Ramallah, West Bank The leader of Hamas suggested Saturday that the Islamic group could create a Palestinian army that would include its militant wing - responsible for scores of deadly attacks on Israelis - in the aftermath of its crushing victory in parliamentary elections.
Israeli officials condemned the plan, demanding that Hamas renounce violence. Palestinian security officers, including loyalists from the defeated Fatah Party, said they would never submit to Hamas control.
"Hamas has no power to meddle with the security forces," said Jibril Rajoub, a Palestinian strongman.
The Hamas chief, Khaled Mashaal, reiterated that Hamas would not recognize Israel and indicated attacks on Israeli civilians would continue as long as Israel continued to target Palestinian civilians.
"As long as we are under occupation, then resistance is our right," he said.
Angry police stormed the parliament building in Gaza and armed militants marched into Palestinian leader Mahmoud Abbas' compound in Ramallah to demonstrate their rejection of Hamas' authority. Their defiance raised fears of a spike in violence between Palestinian factions.
Clashes already have broken out between the two sides. Hamas gunmen wounded two policemen early Saturday in Gaza in what authorities said was a roadside ambush. The attack came hours after another firefight wounded a Hamas activist and two police officers, one of whom was in a coma Saturday.
Hamas won 74 out of 132 seats in parliamentary elections Wednesday to Fatah's 45. The militant group's victory threw the fate of international aid to the cash-strapped Palestinian Authority in doubt and darkened the chances for a peace deal with Israel.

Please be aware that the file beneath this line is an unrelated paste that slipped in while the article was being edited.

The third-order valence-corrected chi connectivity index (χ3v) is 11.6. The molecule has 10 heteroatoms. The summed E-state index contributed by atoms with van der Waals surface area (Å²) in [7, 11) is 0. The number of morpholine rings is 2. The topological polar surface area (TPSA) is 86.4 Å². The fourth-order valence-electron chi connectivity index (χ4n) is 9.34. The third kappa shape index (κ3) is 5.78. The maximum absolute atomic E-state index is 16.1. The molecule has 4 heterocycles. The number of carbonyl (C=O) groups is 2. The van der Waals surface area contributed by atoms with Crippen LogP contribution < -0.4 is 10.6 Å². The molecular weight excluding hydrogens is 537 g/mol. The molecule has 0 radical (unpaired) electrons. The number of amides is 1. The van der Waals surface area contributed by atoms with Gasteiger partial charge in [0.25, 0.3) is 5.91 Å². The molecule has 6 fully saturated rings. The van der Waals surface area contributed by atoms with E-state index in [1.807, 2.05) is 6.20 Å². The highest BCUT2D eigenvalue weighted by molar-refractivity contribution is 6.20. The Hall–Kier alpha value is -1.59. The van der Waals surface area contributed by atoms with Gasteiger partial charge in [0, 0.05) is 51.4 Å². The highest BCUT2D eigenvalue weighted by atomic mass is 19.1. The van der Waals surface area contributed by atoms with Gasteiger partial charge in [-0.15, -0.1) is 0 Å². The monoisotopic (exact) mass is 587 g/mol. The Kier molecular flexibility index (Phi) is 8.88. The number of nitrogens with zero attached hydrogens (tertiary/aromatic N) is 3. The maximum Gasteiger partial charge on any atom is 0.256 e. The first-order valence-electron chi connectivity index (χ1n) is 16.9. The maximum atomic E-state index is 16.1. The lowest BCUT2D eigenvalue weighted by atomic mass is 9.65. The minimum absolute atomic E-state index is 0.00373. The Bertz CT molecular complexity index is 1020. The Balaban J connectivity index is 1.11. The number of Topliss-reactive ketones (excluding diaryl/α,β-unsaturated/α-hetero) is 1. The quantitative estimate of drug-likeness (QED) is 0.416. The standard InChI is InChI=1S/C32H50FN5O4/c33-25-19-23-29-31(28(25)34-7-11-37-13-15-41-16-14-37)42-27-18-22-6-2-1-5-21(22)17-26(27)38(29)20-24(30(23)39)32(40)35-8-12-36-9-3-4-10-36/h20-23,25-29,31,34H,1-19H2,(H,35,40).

Speaking from his base in Damascus, Syria, Mashaal insisted his group would not disarm and said Hamas' military wing, estimated at nearly 5,000 gunmen in Gaza alone, could be merged into a Palestinian army.
"We are ready to unify the weapons of Palestinian factions, with Palestinian consensus, and form an army like any independent state," he said.
Israeli officials demanded that Hamas look for peaceful solutions to the conflict.
"If Hamas wants to be considered a partner in peace, it's very clear what it has to do. It has to renounce terrorism, disarm, accept Israel's right to exist and support political solutions to issues rather than pursuing violent jihad," Israeli Foreign Ministry spokesman Mark Regev said.
Mashaal also said Hamas would abide by existing agreements with the country "as long as it is in the interest of our people."
Israel and the Palestinians have a host of agreements dealing with everything from administration to peace frameworks. Mashaal did not say which agreements he was referring to.
Israeli officials have said repeatedly that they would not deal with Hamas, and Defense Minister Shaul Mofaz said Israel would not rule out targeted killings against Hamas leaders if they attack Israel. Israeli airstrikes in 2004 killed Hamas spiritual leader Sheikh Ahmed Yassin and his successor Abdel Aziz Rantisi.
"Whoever stands at the head of a terror organization and continues to carry out terror attacks against Israel is not immune," Mofaz said on Israel's Channel 2 television.
Hamas' victory shocked Fatah, which dominated Palestinian politics for four decades. Abbas ordered an investigation into why his party lost so badly.